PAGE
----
About Painted Dog Conservation (PDC)
PDC is a non-profit making Organisation registered in Zimbabwe. Its mission:
“Create an environment where painted dogs can thrive”
PDC evolved out of scientific research conducted in Hwange National Park in the mid-1990s, when it became apparent that painted dog deaths outside the Park were mostly due to human causes; snares, traffic accidents and shootings, led by general ignorance and prejudice towards the species. PDC’s core approach is to identify the critical issues and find a way to make a significant and lasting contribution to painted dog conservation, the conservation of nature and the lives of the local community with a special emphasis on the individual.
PDC’s sustainable conservation model is making a significant, long-term difference to the painted dog population in Zimbabwe.
More than 10 packs of painted dogs are monitored daily. Last year alone, this
saved the lives of five painted dogs caught in snares.
30,000 plus snares have been removed by the PDC Anti-Poaching Unit (APU)
The rehabilitation Facility with 8 enclosures and a veterinary clinic has looked after
more than 80 painted dogs since opening in 2002.
Community – Education - Outreach
More than 60 people from local villages are employed to run the various projects. It has created a strong bond between PDC and the community. Some villages are now implementing their own conservation measures, like voluntary APU’s.
Nearly 14,000 children have attended the PDC conservation bush camps, inspiring a love for painted dogs and conservation in general. Several are now back, working for PDC.
Art centre, community gardens, health facilities, conservation clubs; all contribute to people regarding the welfare of painted dogs as being of vital importance to their communities.
… and research
A deep understanding of painted dogs underpins everything PDC does. Tracking with radio and satellite collars determines distribution, behaviour and hunting patterns and identifies causes of injury or death as well as enabling monitoring of packs deemed particularly vulnerable or in unsafe areas. Blood, faeces and tissue samples are taken for DNA analysis and screened for infectious diseases or parasites. The results determine future management plans and are often used in scientific studies.
Why are Anti-Poaching Units so important?
Snares set by poachers are a key threat facing painted dogs today. Zimbabwe’s economy has been struggling, which has increased illegal hunting of wildlife to sell for profit or bushmeat. Painted dogs, although not the primary target, are particularly vulnerable because they cover relatively huge distances each day compared to most species and encounter many more snares. The scouts of PDC’s highly trained APU, including two tracker dogs, work closely with the Zimbabwe Parks & Wildlife Management Authority and Forestry Commission and patrol the danger areas bordering Hwange National Park daily, guarding against poachers.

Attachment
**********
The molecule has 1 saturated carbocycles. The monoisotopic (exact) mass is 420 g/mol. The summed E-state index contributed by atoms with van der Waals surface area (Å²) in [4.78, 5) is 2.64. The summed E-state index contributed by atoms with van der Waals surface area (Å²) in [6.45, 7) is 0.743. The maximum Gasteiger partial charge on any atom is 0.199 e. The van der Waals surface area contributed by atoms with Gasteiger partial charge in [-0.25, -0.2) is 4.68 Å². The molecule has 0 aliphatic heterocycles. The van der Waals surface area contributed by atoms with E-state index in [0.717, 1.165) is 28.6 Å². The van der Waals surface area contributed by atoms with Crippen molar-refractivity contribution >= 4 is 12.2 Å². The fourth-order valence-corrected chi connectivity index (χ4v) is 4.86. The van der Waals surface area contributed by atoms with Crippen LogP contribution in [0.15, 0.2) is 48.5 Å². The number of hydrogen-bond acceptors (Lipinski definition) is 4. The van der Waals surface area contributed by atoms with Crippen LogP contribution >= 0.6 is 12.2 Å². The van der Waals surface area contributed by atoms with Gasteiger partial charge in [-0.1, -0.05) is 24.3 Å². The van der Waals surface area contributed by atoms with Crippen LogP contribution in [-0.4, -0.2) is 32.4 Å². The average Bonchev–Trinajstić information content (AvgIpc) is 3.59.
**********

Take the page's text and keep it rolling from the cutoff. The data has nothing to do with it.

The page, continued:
PDC’s current fundraising wishlist
Equipment for 40 volunteer rangers - boots, uniforms, rucksacks etc. $6,000
Five VHF protective collars for painted dogs $4,000
Five handheld GPS for rangers and trackers $1,750
A trailer for the Anti-Poaching Unit K9 patrol members, Natasha and Jessie $3,000
Living costs for Natasha and Jessie for one year $2,400
A further five VHF protective radio collars for painted dogs $4,000
Three GPS collars for painted dogs $9,000
Conservation bush camps for 16 classes $43,200
We recently caught up with David Kuvawoga, Operations Manager at Painted Dog Conservation (PDC) in Zimbabwe.
What is PDC focusing on now?
David: Since March 2020, it has been a difficult time for Zimbabwean conservation, tourism and any economic activity.
Our focus currently is to increase direct protection of wildlife and wild places. At the beginning of lockdown poaching activities were low, which can be attributed to the total lockdown, so less vehicles and movement on the road networks to provide cover and easy movement of the bushmeat. As time went on people became desperate, some saw opportunity as sources of income depleted in many households, and poaching started to rise steadily.